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Government Outreach -August 22, 2023

Government Affairs & General Updates
August 22, 2023

1. Senate schedules voting day to take up unresolved budget business. The state Senate is scheduled to return to the Capitol next week to take up the unfinished budget-related bills, but when members of the state House will return to the Capitol remains unclear. "Our work to complete the necessary budgetary implementation legislation continues at this time and the Senate will reconvene on Wednesday, Aug. 30 … at 1:00 p.m. to finalize the 2023-2024 state budget. We are in communication with House leaders, and we remain hopeful the House will also choose to reconvene before Sept. 26, " Kate Eckhart Flessner, Senate Republican spokeswoman said in a statement Monday. A spokeswoman for House Speaker Joanna McClinton, D-Philadelphia, said there are now firm plans for the state House to return to the Capitol before that chamber's next scheduled session day of Sept. 26. However, she left open the door to the possibility that the House could return if there is an agreement t complete the unresolved budget issues. Complicating matters is the fact that the state House is now evenly divided between 101 Democrats and 101 Republicans due to the resignation of former Rep. Sara Innamorato, D-Allegheny. The special election to determine her successor has been scheduled for Sept. 19.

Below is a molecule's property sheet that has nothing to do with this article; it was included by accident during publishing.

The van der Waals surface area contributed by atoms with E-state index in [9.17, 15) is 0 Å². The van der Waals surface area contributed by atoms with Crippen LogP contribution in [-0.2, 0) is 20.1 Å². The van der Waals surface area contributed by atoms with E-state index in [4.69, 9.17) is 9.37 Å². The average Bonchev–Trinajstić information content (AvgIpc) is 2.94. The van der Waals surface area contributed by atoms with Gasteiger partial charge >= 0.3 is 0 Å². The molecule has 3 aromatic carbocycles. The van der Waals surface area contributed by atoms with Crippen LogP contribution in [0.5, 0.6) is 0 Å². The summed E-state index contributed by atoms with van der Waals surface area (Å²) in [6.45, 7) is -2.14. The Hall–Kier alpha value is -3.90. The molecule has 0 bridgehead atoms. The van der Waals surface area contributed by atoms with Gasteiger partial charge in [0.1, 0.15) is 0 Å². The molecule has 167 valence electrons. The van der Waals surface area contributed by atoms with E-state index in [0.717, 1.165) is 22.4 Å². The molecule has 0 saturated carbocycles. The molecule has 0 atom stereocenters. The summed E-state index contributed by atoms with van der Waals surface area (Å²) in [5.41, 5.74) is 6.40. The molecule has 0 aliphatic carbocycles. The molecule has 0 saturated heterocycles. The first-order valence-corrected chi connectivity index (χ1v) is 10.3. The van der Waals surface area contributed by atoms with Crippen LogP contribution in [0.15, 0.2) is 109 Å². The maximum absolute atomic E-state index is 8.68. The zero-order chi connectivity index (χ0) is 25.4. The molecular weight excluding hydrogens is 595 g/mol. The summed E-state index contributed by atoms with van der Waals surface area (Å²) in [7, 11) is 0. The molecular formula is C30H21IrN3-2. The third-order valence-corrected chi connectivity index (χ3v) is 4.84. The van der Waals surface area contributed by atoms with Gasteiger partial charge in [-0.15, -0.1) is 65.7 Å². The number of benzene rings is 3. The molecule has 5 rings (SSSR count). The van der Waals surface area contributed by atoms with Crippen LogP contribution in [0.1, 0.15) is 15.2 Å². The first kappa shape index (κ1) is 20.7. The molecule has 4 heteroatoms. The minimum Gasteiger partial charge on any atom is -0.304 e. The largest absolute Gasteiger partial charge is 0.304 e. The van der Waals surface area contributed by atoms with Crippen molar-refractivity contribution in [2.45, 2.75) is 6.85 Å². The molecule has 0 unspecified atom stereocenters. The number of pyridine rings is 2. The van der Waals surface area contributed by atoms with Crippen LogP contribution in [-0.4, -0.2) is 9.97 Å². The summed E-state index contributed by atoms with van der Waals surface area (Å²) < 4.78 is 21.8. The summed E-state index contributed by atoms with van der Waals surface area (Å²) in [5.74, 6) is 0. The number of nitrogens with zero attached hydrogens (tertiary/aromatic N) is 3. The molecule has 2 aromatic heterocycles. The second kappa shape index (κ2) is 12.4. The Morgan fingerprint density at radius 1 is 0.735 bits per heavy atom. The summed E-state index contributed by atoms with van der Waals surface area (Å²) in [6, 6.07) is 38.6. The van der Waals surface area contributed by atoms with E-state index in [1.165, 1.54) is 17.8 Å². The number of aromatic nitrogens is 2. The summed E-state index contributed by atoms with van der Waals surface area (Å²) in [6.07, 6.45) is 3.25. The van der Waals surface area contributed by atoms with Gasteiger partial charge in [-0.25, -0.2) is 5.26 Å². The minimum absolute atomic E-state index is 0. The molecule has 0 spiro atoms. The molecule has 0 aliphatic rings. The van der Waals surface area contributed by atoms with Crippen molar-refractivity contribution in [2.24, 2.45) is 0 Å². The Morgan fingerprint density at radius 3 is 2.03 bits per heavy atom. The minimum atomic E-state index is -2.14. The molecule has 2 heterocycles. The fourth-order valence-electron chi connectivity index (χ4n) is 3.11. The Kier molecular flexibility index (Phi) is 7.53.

2. Op-Ed: Permitting reform critical in cementing PA’s energy leadership World energy markets remain in turmoil as Russia’s horrific invasion of Ukraine invited sanctions and a long-needed rethink of global energy policy. Markets around the world have strongly signaled they are willing to pay a premium for American energy, having seen how Putin has used proceeds from Russian oil and gas to help fuel his invasion. Pennsylvania is awash with enough energy resources to meet this demand, while keeping prices lower for consumers domestically – we just need the infrastructure to deliver it and the regulatory environment to build. Our state has huge reserves of natural gas and coal, not to mention decades of knowledge and supply chain in the nuclear, grid management, and renewables spaces. Most importantly, we have a skilled and ready workforce that is ready to get to work to deliver energy safely to homes and businesses and to move it overseas to growing economies that want to trade with free market democracies like the United States. How will we do it? It will take expanding Pennsylvania’s ability to move gas to market, including through an export facility in the southeastern part of the state. Such a project would mean tens of thousands of man-hours for good-paying jobs in the skilled trades, while helping to grow the economy and providing cleaner, American-made energy to our allies.  Read More